Shaping a DCent.Society: Assessing Societal Implications of Bitcoin, Blockchains & Smart Contracts

Spring Semester 2022

Lecturer: Marcus M. Dapp

Time: Tuesdays 08.15 am - 10.00 am

ONLINE (or RZ F 21)

More detailed information about the course's dates and requirements may be found here.

Description:

Imagine... what if Bitcoin, Ethereum, and related distributed ledger technology will be wildly successful and flourish long-term? Which parts of our economies and societies would they affect? Could we indeed redesign our societies towards more sustainable action, more democratic governance, and more equitable finance by envisioning new ways of organizing, coordinating, and acting collectively? Or is this all make-belief because, after all, the Internet also under-delivered in important aspects of its huge promises? How can we critically reflect on the long-term implications of decentralizing technologies on our societies?


Bitcoin is dividing the world. Due to its erratic price movements, some view Bitcoin as a useless Ponzi scheme at best and a complex, state-interfering “thing” at worst. Others, however herald it as the most important invention since the Internet or the printing press. In any case, the questions raised by Bitcoin are not only of academic interest: Is today’s fiat money system fair? Should people or the state create money? Is global anonymous transfer of digital value a good thing or not? Will Bitcoin supercharge renewable energy or do we need to switch it off to save the planet? Could it even bring peace by preventing states from financing wars or is this a preposterous claim? Ethereum, blockchain technology, smart contracts, and decentralized applications (dApps) seem to be less contentious and have caught the interest of companies and government for their specific technical characteristics. However, where is the evidence that decentralized technology is beneficial inside a hierarchical, “trusted” setting? Will unstoppable dApps empower us or create rigid machines steering our behavior?


So, what to make of this extremely polarized debate and how to come to reasonable own conclusions when imagining the decentralization of society? The course aims to connect the cultural and historical preconditions to the long-term societal implications of Bitcoin, Ethereum, blockchains, smart contracts, and dApps. We will research and critically reflect economic, political, ecological and ethical consequences with the aim to formulate our own opinions about what is currently happening and what might happen in the future.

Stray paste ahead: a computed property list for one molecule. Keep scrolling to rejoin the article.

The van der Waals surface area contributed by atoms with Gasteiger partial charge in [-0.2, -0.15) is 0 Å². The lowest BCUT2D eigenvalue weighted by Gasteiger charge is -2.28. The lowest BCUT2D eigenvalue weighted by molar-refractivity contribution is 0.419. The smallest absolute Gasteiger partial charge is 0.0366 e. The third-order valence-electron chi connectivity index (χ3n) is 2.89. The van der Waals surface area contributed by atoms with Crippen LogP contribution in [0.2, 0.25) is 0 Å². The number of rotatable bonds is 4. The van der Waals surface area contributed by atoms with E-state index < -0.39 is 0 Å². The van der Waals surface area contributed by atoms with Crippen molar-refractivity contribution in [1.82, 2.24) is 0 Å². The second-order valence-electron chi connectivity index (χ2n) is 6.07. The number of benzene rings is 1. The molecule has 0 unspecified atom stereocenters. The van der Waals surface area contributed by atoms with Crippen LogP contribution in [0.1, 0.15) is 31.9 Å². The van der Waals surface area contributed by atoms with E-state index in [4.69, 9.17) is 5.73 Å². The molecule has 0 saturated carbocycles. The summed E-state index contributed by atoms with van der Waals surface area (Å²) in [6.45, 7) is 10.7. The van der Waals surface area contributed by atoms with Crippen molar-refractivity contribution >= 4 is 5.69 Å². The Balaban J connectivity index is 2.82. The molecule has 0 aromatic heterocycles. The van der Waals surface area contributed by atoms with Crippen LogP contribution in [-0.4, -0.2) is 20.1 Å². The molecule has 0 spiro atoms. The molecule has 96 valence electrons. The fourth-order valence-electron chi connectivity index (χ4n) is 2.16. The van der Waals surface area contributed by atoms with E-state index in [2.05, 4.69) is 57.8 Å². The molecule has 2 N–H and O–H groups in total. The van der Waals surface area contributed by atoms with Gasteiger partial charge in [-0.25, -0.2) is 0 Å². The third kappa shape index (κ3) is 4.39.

To achieve this multi-disciplinary goal, we establish a common understanding of the technologies and inner workings of Bitcoin, Ethereum & Co. in the first part. We discuss selected aspects such as open source software, cryptography, cryptoeconomics, incentives, and complex systems. Why and how is Bitcoin a “trustless” system – or is it not? Why is an absolute scarce digital asset a big deal – or is it not? Why and how is Ethereum a “world computer” – or is it not? Why is an unstoppable system of dApps and decentralized autonomous organizations (DAOs) a big deal – or is it not? For a full picture, we will also examine other developments such as altcoins, Decentralized Finance (DeFi), stablecoins, and Central Bank Digital Currencies.


This introduction will provide the technical background to move to the main part of the course, in which we go into depth on the potential societal implications of Bitcoin, Ethereum & Co. We will be covering various domains such as sound and fair money & its value, free trade & prosperity, incentive design & social behavior, sustainability & energy use, individual sovereignty & state control, democracy & geopolitics. We will thus be exploring connections between information technology and economics, political science, psychology, sociology, and philosophy. Throughout the course, students are regularly invited to debate in small interventions. They will work in teams to build their own critical analysis and arguments about a specific challenge/issue chosen from the course material. They will summarize their conclusions in a brief report and defend them in class in the final part of the course.

 

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